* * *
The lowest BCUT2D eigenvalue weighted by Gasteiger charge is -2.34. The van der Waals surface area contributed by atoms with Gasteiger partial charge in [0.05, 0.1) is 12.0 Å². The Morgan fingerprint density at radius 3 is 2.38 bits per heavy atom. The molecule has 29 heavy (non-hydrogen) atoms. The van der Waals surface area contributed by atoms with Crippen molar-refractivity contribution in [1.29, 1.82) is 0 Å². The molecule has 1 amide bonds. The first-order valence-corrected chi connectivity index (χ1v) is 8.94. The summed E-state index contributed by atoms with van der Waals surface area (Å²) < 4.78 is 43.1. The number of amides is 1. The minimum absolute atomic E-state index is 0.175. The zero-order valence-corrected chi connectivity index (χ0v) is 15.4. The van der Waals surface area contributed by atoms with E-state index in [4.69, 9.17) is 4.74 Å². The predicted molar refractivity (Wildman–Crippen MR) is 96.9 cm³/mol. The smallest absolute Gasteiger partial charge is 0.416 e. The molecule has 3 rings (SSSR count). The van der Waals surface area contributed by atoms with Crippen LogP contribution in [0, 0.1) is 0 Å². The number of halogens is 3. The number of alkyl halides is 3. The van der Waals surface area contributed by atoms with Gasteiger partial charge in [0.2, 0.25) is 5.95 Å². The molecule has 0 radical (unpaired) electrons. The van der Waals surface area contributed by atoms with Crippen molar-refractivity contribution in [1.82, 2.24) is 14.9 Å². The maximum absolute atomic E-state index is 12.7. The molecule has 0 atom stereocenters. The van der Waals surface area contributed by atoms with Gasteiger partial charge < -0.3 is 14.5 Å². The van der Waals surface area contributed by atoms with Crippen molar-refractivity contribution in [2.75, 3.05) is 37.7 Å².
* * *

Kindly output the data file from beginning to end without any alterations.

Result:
The lowest BCUT2D eigenvalue weighted by Gasteiger charge is -2.34. The van der Waals surface area contributed by atoms with Gasteiger partial charge in [0.05, 0.1) is 12.0 Å². The Morgan fingerprint density at radius 3 is 2.38 bits per heavy atom. The molecule has 29 heavy (non-hydrogen) atoms. The van der Waals surface area contributed by atoms with Crippen molar-refractivity contribution in [1.29, 1.82) is 0 Å². The molecule has 1 amide bonds. The first-order valence-corrected chi connectivity index (χ1v) is 8.94. The summed E-state index contributed by atoms with van der Waals surface area (Å²) < 4.78 is 43.1. The number of amides is 1. The minimum absolute atomic E-state index is 0.175. The zero-order valence-corrected chi connectivity index (χ0v) is 15.4. The van der Waals surface area contributed by atoms with E-state index in [4.69, 9.17) is 4.74 Å². The predicted molar refractivity (Wildman–Crippen MR) is 96.9 cm³/mol. The smallest absolute Gasteiger partial charge is 0.416 e. The molecule has 3 rings (SSSR count). The van der Waals surface area contributed by atoms with Crippen LogP contribution in [0, 0.1) is 0 Å². The number of halogens is 3. The number of alkyl halides is 3. The van der Waals surface area contributed by atoms with Gasteiger partial charge in [0.2, 0.25) is 5.95 Å². The molecule has 0 radical (unpaired) electrons. The van der Waals surface area contributed by atoms with Crippen molar-refractivity contribution in [1.82, 2.24) is 14.9 Å². The maximum absolute atomic E-state index is 12.7. The molecule has 0 atom stereocenters. The van der Waals surface area contributed by atoms with Gasteiger partial charge < -0.3 is 14.5 Å². The van der Waals surface area contributed by atoms with Crippen molar-refractivity contribution in [2.75, 3.05) is 37.7 Å².